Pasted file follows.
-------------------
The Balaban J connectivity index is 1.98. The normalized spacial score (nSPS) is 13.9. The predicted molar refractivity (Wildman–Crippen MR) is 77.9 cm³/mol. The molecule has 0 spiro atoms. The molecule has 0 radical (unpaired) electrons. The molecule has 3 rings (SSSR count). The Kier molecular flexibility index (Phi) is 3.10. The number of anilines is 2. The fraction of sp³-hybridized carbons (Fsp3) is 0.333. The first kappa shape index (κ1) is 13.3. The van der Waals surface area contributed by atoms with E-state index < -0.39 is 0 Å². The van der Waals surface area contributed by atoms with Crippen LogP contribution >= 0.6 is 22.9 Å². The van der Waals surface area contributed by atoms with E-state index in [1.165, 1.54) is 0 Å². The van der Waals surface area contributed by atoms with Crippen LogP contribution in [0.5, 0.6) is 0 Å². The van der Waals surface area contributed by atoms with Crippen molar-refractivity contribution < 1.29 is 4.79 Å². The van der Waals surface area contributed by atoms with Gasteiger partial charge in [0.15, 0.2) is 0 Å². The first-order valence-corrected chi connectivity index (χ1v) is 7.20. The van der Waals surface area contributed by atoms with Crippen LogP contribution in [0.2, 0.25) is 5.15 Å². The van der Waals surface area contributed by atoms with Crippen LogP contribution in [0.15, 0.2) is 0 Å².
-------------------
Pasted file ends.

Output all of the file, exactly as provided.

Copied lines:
The Balaban J connectivity index is 1.98. The normalized spacial score (nSPS) is 13.9. The predicted molar refractivity (Wildman–Crippen MR) is 77.9 cm³/mol. The molecule has 0 spiro atoms. The molecule has 0 radical (unpaired) electrons. The molecule has 3 rings (SSSR count). The Kier molecular flexibility index (Phi) is 3.10. The number of anilines is 2. The fraction of sp³-hybridized carbons (Fsp3) is 0.333. The first kappa shape index (κ1) is 13.3. The van der Waals surface area contributed by atoms with E-state index < -0.39 is 0 Å². The van der Waals surface area contributed by atoms with Crippen LogP contribution >= 0.6 is 22.9 Å². The van der Waals surface area contributed by atoms with E-state index in [1.165, 1.54) is 0 Å². The van der Waals surface area contributed by atoms with Crippen LogP contribution in [0.5, 0.6) is 0 Å². The van der Waals surface area contributed by atoms with Crippen molar-refractivity contribution < 1.29 is 4.79 Å². The van der Waals surface area contributed by atoms with Gasteiger partial charge in [0.15, 0.2) is 0 Å². The first-order valence-corrected chi connectivity index (χ1v) is 7.20. The van der Waals surface area contributed by atoms with Crippen LogP contribution in [0.2, 0.25) is 5.15 Å². The van der Waals surface area contributed by atoms with Crippen LogP contribution in [0.15, 0.2) is 0 Å².